21 Jan 2011

Before I dive into some spectacular features of CSS3, let me say something about CSS attributes.

Warning: The page width is currently below 800 pixels. This site in general is designed for a width of 1024 pixels and specifically this article loses some value when viewed by default in a width lower then 800 pixels.

Apparently, the way CSS attributes should be sorted within a CSS class, is a much debated subject. Some people advocate sorting by functional category (in this case grouping first dimensions, then font attributes, then border attributes):

div {
  width: 10px;
  height: 10px;

  color: red;
  font-family: mono;

  border: 1px solid gold;
}

I prefer to sort alphabetically, because it is universal by nature in contrast to sorting by functional category. Of course you could specify an order if you sort by functional category, but that would introduce additional documentation overhead...So I would sort like this:

div {
  border: 1px solid gold;
  color: red;
  font-family: mono;
  height: 10px;
  width: 10px;
}

Although it doesn't really matter which way you sort, it's obviously a good idea to sort consistently within your project.

I make an exception for vendor prefixes. Vendor-prefixes are prefixes for CSS attributes that browser vendors (or manufacturers) use to implement non-standard (or not yet standard) CSS features. Take for example -moz-border-radius. The vendor prefix -moz is used by Mozilla (for Firefox obviously) and it is their implementation of the border-radius attribute. Once border-radius becomes standard, you can just use border-radius, without the prefix. Because of vendor prefixes, a typical block of CSS attributes might look like this:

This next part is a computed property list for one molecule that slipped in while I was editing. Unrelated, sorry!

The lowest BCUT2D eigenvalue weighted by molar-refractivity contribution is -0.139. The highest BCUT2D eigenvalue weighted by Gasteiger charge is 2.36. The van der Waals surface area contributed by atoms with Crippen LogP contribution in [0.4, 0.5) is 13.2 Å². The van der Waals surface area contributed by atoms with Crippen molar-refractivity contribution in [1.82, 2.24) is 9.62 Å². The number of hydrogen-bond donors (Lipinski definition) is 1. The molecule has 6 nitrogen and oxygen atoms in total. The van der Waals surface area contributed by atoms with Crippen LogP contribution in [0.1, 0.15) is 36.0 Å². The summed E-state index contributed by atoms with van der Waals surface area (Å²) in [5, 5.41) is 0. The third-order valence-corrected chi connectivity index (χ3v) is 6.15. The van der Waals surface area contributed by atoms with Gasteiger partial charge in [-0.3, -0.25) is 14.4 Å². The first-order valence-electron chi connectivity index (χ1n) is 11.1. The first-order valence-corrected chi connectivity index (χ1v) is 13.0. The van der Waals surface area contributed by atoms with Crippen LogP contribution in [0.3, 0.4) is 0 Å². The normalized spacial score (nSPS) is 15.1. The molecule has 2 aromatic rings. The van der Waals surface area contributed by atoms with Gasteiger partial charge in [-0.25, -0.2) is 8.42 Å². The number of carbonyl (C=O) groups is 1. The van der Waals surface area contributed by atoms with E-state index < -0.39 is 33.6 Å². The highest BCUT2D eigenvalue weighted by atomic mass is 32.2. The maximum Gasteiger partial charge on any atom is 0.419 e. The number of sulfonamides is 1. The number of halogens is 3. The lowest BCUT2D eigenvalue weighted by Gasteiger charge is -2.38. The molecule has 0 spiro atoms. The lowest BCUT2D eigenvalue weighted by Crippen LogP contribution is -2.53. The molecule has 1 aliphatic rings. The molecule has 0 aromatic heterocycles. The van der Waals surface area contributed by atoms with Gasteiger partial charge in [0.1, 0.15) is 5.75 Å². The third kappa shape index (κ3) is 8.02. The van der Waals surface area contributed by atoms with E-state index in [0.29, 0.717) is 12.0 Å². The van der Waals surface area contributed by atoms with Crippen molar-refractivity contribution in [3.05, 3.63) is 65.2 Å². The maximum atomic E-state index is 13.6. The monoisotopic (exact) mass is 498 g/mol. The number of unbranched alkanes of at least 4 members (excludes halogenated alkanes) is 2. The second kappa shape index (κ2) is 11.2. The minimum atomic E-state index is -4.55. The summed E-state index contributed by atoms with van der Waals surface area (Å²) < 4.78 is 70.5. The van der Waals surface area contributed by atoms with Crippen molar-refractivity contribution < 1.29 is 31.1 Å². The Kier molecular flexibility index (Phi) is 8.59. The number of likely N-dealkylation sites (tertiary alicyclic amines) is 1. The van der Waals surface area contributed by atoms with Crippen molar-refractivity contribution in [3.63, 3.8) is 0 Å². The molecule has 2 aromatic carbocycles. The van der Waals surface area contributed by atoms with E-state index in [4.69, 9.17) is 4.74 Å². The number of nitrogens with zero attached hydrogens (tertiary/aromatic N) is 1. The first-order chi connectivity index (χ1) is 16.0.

div {
  border-radius: 10px;
  -moz-border-radius: 10px;
  -o-border-radius: 10px;
  -webkit-border-radius: 10px;
}

In this case, you might understand it to be wise not to sort the vender prefixes alphabetically, but to group them by attribute.

Adobe Flash and images are often used as a workaround for shortcomings of HTML (e.g. to compensate for what now can be done in HTML5 with the <video/> tag) and also for shortcomings for CSS. With CSS3 a lot of features have been added, so the use of images can be reduced even more. I'll give a couple of examples, so you can see for yourself (these examples where meticulously stolen from the presentation by Hakon Wium Lie).

background: green; border: 0.1em dotted blue;

text-shadow: 0px 0px 5px white;

border-radius: 40px;

border-radius: 150px / 50px;

box-shadow: 5px 5px 10px white;

box-shadow: 0px 0px 5px 3px green inset;

0px 0px 5px 3px red, 0px 0px 7px 5px green inset

This menu is an image on the Apple site, but pure CSS here:

  • web
  • design
  • without
  • images


You may also want to check out this wicked Opera logo fully in CSS.

Although before CSS3 there were some hacks to support custom fonts, now the use of Web Fonts has been standardized:

@font-face {
  font-family: WhiteRabbit;
  src: url(WhiteRabbit.ttf)
  format("truetype");
}

Custom Fonts Roxxorz!

You can see, I use this all around this site.It's well known that long lengths of text are more readable when divided across columns, preventing excess horizontal eye movement. This could be solved by using a <table>, but everyone knows that tables are for tabular data, and this is why.

In CSS3 this can also be solved by using the column-width attribute. Unfortunately it is not widely supported yet (it doesn't work in Opera), so it is necessary to use vendor prefixes, e.g.: